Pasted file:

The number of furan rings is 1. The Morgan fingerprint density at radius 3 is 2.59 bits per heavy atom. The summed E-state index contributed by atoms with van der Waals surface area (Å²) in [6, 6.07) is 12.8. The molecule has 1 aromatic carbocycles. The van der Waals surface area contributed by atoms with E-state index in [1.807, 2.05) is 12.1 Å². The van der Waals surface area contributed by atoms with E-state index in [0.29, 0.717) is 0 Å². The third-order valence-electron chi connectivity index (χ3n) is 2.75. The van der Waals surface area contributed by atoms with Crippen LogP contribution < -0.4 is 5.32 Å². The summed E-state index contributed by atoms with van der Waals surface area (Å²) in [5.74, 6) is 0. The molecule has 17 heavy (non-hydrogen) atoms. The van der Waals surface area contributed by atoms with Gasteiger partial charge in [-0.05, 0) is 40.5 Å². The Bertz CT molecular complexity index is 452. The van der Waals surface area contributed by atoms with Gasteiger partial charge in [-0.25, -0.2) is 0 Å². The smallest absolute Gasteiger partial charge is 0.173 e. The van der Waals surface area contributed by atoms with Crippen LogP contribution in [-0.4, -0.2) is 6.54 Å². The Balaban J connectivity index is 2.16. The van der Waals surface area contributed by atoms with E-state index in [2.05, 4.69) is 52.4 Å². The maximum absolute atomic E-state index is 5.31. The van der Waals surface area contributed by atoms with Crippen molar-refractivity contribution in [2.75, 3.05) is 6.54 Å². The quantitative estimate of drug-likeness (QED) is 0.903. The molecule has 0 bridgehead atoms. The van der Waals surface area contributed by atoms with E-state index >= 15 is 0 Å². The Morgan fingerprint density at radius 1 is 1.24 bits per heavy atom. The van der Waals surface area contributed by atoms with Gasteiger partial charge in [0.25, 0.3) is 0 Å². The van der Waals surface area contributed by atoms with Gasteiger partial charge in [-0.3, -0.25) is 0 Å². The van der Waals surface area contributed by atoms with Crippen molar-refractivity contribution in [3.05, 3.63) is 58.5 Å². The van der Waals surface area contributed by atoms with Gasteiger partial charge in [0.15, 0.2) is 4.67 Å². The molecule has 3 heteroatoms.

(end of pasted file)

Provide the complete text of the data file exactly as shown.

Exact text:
The number of furan rings is 1. The Morgan fingerprint density at radius 3 is 2.59 bits per heavy atom. The summed E-state index contributed by atoms with van der Waals surface area (Å²) in [6, 6.07) is 12.8. The molecule has 1 aromatic carbocycles. The van der Waals surface area contributed by atoms with E-state index in [1.807, 2.05) is 12.1 Å². The van der Waals surface area contributed by atoms with E-state index in [0.29, 0.717) is 0 Å². The third-order valence-electron chi connectivity index (χ3n) is 2.75. The van der Waals surface area contributed by atoms with Crippen LogP contribution < -0.4 is 5.32 Å². The summed E-state index contributed by atoms with van der Waals surface area (Å²) in [5.74, 6) is 0. The molecule has 17 heavy (non-hydrogen) atoms. The van der Waals surface area contributed by atoms with Gasteiger partial charge in [-0.05, 0) is 40.5 Å². The Bertz CT molecular complexity index is 452. The van der Waals surface area contributed by atoms with Gasteiger partial charge in [-0.25, -0.2) is 0 Å². The smallest absolute Gasteiger partial charge is 0.173 e. The van der Waals surface area contributed by atoms with Crippen LogP contribution in [-0.4, -0.2) is 6.54 Å². The Balaban J connectivity index is 2.16. The van der Waals surface area contributed by atoms with E-state index in [2.05, 4.69) is 52.4 Å². The maximum absolute atomic E-state index is 5.31. The van der Waals surface area contributed by atoms with Crippen molar-refractivity contribution in [2.75, 3.05) is 6.54 Å². The quantitative estimate of drug-likeness (QED) is 0.903. The molecule has 0 bridgehead atoms. The van der Waals surface area contributed by atoms with E-state index >= 15 is 0 Å². The Morgan fingerprint density at radius 1 is 1.24 bits per heavy atom. The van der Waals surface area contributed by atoms with Gasteiger partial charge in [0.25, 0.3) is 0 Å². The van der Waals surface area contributed by atoms with Gasteiger partial charge in [-0.3, -0.25) is 0 Å². The van der Waals surface area contributed by atoms with Crippen molar-refractivity contribution in [3.05, 3.63) is 58.5 Å². The van der Waals surface area contributed by atoms with Gasteiger partial charge in [0.15, 0.2) is 4.67 Å². The molecule has 3 heteroatoms.